Artifacts Complete the Story

At Belmont Mansion, a home built to display Adelicia and Joseph Acklen's love of art, sculpture and the many forms of decorative art, artifacts are a critical part of the story. Our ongoing mission is to furnish this spectacular home as Adelicia and her family knew it so we can continue to share their story and the stories of 19th century Nashville. Below are a few of our current projects.

Sans Souci by Chauncey B. Ives, purchased by Adelicia Acklen in Rome in 1866. 

Sans Souci Returned with her Toe in Her Hand

On a lighter note, we think of Sans Souci as the prodigal child of Belmont Mansion. This playful, careful girl and beloved member of the Acklen estate, wandered from home in search of fun. Her untold adventures may have led her astray for she returned home with her toe in her hand! So now, the home that loves her needs to provide some healing -- in addition to a good bath -- bless her heart!


Please help us! Your donation will help restore this girl to health (with the assistance of a trained conservator for as you can see below left we are ill equipped for such work!). 

Our goal is $2,000 to make her toe (which we have) and her foot one again. She'll also get a proper cleaning from the conservator. Your contribution will speed this mischievous girl's recovery!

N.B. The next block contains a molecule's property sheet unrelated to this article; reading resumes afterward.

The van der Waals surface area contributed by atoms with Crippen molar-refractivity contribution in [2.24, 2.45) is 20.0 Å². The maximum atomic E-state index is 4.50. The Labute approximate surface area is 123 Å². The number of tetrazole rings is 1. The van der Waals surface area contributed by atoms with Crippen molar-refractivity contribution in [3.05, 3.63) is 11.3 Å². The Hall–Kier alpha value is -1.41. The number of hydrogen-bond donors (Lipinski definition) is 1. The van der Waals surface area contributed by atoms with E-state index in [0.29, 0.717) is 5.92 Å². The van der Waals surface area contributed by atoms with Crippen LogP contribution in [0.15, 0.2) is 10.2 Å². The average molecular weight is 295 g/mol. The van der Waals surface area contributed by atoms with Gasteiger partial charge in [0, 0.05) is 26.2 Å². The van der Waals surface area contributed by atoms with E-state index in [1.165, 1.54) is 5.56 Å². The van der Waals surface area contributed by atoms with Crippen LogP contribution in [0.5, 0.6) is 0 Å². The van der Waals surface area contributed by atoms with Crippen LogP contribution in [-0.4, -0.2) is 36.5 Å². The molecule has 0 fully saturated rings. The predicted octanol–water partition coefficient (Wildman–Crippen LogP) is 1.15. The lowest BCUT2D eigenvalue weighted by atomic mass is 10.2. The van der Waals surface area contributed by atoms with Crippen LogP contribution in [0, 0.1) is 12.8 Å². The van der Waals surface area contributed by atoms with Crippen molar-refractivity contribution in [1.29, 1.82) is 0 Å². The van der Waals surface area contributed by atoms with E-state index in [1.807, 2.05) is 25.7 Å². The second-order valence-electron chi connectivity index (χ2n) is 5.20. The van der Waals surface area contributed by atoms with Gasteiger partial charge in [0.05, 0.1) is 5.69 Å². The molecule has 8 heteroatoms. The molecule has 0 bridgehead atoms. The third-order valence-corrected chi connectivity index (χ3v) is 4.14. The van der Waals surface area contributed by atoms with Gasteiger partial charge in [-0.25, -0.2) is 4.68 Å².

Our staff is talented, willing and able, but not trained conservators! Help us, help Sans Souci for as we all know gauze and tape are not the proper way to mend marble statues. 

We're on our way to our goal, and yes, we are excited! 

Elopement Packages at Belmont Mansion

Intimate and elegant wedding ceremonies are popular at Belmont Mansion! 


Visit to review options to Elope in Nashville at Belmont Mansion. 

Affordable Nashville Elopements start here!


Belmont Blvd & Acklen Avenue 

Nashville, TN 37212


1900 Belmont Blvd

Nashville, TN 37212


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The architecture of Belmont Mansion makes it one of the most significant homes of 19th century Tennessee.

Sold by the Acklen family in 1887, the house went to a developer who began one of Nashville’s early suburbs.

It was then purchased by two women who in 1890 started a college which evolved into Belmont University. Today the Belmont Mansion Association, which was formed in 1972, owns the collection, runs the museum, and shares this unique story of 19th century Nashville with visitors from far and near.

Photos by Ed Houk